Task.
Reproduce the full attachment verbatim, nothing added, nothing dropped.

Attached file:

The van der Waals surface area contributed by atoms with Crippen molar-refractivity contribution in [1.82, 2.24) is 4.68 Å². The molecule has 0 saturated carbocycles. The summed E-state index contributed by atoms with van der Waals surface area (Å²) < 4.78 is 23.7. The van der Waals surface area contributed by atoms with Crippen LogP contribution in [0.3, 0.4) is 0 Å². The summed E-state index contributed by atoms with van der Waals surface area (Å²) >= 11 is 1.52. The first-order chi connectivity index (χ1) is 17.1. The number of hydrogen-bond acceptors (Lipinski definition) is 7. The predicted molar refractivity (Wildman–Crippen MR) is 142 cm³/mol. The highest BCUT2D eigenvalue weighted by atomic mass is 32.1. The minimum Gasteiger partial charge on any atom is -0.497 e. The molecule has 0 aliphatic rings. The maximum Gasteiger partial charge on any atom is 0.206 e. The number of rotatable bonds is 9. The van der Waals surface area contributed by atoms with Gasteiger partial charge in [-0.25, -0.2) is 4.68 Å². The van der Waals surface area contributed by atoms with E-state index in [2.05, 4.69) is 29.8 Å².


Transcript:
The van der Waals surface area contributed by atoms with Crippen molar-refractivity contribution in [1.82, 2.24) is 4.68 Å². The molecule has 0 saturated carbocycles. The summed E-state index contributed by atoms with van der Waals surface area (Å²) < 4.78 is 23.7. The van der Waals surface area contributed by atoms with Crippen LogP contribution in [0.3, 0.4) is 0 Å². The summed E-state index contributed by atoms with van der Waals surface area (Å²) >= 11 is 1.52. The first-order chi connectivity index (χ1) is 17.1. The number of hydrogen-bond acceptors (Lipinski definition) is 7. The predicted molar refractivity (Wildman–Crippen MR) is 142 cm³/mol. The highest BCUT2D eigenvalue weighted by atomic mass is 32.1. The minimum Gasteiger partial charge on any atom is -0.497 e. The molecule has 0 aliphatic rings. The maximum Gasteiger partial charge on any atom is 0.206 e. The number of rotatable bonds is 9. The van der Waals surface area contributed by atoms with Gasteiger partial charge in [-0.25, -0.2) is 4.68 Å². The van der Waals surface area contributed by atoms with E-state index in [2.05, 4.69) is 29.8 Å².